family background/ Reid earned a bachelor’s degree in integrated plant sciences from Washington State University. He is the son of Renae and Darin Donaldson.
hometown/ Yakima, Washington
crops/ pears, apples, cherries
business/ Mount Adams Fruit
How did you get your start?
I’ve always been interested in biology and how plants work, and the names of plants and which plants are edible and which ones are not. Why these grow here and why those grow there. I chose the integrated plant sciences degree to go into the fruit and vegetable industry because it was more of a challenge and not something that I could skate by on. My dad always said that I should do something that’s hard, and to strive and struggle. That way I can succeed and have the effort pay off in the end. Because of that perspective, I chose the path I wanted, even though I knew it was going to be harder and more of a challenge to accomplish it. It’s something I can be proud of.
What did you learn in college and in the field?
I look at college as the framework — where you learn and understand the physiology and the science behind everything that’s happening in the soil. But in the field, you’re learning a whole new thing about spray chemistry and new terminology and stuff that you didn’t learn in college. I think you need both to succeed in this industry. I started my internship at Mount Adams Fruit my sophomore year of college, during the summer. My first jobs involved a lot of data collection, basic fruit counts and stuff that’s necessary, but maybe not that fun. I did that for two summers, and in my last internship year, during my senior year, I got a job offer. I accepted it and moved to the farm in White Salmon, Washington, in December. I graduated a semester early and I wanted to start right off the bat just as the season started. Being a fieldman, a horticulturist or an orchard manager was something where I can apply those sciences into the real world. That is what I wanted.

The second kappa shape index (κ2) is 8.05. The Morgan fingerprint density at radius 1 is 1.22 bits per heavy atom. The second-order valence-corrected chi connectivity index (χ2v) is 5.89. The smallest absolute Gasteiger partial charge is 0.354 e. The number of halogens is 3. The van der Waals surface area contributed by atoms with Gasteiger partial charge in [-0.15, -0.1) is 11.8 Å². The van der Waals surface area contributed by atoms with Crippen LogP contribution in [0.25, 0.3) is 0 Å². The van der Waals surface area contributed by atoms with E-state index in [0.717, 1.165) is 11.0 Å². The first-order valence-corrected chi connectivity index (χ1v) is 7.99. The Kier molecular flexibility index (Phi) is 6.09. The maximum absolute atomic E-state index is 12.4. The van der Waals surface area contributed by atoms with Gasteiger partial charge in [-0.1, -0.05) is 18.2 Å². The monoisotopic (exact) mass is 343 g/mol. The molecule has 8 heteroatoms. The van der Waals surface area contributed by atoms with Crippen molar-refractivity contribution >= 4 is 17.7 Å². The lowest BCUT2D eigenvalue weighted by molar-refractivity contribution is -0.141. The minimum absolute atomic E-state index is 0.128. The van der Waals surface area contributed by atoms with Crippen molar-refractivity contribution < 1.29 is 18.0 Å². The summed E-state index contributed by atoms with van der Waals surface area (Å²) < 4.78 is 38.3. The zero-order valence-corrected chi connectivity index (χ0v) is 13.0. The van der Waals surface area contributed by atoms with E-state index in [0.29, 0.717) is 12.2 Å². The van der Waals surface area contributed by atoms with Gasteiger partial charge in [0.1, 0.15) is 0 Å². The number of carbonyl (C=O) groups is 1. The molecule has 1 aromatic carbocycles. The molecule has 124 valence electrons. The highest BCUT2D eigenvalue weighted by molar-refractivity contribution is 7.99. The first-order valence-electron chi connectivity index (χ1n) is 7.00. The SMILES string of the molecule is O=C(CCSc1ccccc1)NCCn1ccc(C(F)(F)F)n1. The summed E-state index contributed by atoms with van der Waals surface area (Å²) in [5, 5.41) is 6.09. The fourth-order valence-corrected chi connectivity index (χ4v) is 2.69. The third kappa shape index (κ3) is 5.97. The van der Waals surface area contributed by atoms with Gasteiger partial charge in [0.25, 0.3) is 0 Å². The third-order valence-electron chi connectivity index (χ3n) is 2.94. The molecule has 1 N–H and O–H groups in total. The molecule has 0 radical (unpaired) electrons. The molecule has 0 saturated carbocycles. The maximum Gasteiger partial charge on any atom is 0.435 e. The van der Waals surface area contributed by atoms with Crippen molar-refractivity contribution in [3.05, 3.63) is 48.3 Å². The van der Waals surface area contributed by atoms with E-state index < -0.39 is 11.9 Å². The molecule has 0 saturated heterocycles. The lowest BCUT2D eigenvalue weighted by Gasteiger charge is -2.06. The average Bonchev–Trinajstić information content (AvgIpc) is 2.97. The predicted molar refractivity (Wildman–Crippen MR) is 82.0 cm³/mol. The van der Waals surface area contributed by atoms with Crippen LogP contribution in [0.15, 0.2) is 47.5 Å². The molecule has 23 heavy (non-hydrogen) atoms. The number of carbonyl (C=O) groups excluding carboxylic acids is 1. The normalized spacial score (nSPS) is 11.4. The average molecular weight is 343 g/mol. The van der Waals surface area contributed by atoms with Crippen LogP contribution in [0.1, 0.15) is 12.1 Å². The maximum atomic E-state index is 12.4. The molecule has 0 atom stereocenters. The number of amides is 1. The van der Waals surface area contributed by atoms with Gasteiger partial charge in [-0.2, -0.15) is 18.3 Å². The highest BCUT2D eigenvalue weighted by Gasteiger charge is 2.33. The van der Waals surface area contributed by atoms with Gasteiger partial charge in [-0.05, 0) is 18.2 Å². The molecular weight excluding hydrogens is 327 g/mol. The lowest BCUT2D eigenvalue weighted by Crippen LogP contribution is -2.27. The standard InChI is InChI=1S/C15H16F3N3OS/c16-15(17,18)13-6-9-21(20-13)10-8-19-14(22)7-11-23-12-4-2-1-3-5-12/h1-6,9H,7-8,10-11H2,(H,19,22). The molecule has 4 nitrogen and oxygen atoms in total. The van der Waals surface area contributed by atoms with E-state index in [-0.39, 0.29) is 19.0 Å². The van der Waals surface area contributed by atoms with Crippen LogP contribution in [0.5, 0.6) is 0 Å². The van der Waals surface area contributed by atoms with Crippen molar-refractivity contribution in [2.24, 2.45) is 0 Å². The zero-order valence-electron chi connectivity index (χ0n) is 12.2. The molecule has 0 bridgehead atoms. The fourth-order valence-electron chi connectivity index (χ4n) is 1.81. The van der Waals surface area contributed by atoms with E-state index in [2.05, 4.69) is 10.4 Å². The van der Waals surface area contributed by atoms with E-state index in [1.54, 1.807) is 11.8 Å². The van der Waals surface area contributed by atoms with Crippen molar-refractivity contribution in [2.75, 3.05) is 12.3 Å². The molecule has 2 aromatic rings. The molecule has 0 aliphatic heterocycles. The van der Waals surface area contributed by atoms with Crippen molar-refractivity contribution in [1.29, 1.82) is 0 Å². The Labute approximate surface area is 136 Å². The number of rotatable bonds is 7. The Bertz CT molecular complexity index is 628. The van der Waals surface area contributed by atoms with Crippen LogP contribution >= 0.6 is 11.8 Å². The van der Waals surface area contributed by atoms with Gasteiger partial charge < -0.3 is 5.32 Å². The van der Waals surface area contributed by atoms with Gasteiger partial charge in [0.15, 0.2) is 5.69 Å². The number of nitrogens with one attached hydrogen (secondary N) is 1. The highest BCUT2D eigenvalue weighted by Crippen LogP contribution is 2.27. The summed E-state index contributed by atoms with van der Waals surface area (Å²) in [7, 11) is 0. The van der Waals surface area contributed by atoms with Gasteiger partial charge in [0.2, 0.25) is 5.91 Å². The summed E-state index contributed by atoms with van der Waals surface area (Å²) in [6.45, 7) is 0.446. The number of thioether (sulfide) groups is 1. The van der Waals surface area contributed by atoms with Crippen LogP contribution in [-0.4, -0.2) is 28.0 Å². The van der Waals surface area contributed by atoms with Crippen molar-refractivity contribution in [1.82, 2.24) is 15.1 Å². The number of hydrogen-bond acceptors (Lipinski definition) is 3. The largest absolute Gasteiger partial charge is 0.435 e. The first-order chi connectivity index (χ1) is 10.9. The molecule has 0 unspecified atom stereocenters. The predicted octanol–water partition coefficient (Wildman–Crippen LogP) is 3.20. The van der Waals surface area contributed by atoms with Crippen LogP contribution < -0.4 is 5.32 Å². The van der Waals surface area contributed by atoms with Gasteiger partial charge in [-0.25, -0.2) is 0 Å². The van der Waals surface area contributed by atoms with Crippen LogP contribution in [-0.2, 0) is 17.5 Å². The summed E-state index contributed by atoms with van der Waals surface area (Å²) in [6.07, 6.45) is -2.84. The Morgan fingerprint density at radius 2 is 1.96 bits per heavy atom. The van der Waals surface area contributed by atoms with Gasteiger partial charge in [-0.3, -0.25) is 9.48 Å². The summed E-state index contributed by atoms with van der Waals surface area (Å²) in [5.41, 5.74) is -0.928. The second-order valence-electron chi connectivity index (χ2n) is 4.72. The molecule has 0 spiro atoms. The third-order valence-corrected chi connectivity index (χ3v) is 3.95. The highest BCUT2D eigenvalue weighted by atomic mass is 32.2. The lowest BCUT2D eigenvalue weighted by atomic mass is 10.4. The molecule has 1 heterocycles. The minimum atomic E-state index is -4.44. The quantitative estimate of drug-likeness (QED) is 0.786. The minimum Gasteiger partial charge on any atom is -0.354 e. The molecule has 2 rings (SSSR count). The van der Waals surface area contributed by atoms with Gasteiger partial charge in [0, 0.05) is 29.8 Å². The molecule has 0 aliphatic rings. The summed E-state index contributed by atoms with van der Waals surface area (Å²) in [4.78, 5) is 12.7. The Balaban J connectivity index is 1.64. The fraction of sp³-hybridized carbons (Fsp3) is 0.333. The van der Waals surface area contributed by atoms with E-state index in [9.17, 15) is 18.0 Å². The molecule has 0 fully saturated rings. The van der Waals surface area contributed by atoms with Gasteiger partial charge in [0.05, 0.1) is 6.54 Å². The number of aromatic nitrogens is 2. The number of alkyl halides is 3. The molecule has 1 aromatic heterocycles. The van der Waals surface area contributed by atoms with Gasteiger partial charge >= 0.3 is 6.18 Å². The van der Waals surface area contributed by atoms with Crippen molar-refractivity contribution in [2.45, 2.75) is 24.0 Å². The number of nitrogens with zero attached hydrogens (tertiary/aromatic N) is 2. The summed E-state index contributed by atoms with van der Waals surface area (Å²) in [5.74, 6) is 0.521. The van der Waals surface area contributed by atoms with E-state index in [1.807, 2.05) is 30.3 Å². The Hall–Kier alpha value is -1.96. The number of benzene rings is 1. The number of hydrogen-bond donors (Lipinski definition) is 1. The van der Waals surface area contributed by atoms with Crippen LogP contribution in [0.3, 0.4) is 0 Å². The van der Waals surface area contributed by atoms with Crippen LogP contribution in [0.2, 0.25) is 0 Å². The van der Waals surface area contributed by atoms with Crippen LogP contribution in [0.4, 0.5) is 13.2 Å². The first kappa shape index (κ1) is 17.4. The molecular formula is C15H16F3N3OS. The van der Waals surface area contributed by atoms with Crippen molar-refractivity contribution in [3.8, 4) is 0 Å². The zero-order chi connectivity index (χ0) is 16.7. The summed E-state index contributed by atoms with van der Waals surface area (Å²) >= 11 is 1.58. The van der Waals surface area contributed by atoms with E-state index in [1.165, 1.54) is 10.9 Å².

What challenges are you working on?
A lot of the problems in the field are different than what you’re taught in school. You have to be prepared that there’s kind of a textbook approach and then there’s live, real-life scenarios where the textbook really doesn’t work. Now I’m evaluating fruit set and crop quality and disease scouting, stuff like that. I’m going around the field, helping with projects. And a big project that I’ve been working on is the irrigation project, which is creating a more scientific approach to irrigation, rather than just the old 24-hour set with hand lines.
What are you looking at for the future?
I think it would be automation, but automation to an extent because you’re always going to need labor. I think a lot of people are saying automation is going to take over everything. I believe you’ll always need people and there will need to be a balance between automation and labor. I also think improving logistics will need to happen. There’s a lot of logistics to get 140 acres operating efficiently. For instance, how can we find a way to apply water to only five acres off of this pump and only 10 acres on a different block? You can’t put too much over here, because it will reduce the water pressure on the other side and then be too much in a different area blowing the line. Improving system logistics at the farm level requires a way to figure out those puzzles.
What advice would you give other young growers?
The internship is really a process that you should work on throughout your college career. I think you should start it early so you can learn stuff from the field. And then when you’re taking classes, you can apply it. Whereas if you wait too long, I think you’d go through college learning everything for the degree but not making connections to the real world. If you start early, you’re able to understand and come up with ideas and maybe solve some of the problems that you’ve seen in the field, based on what you’ve learned.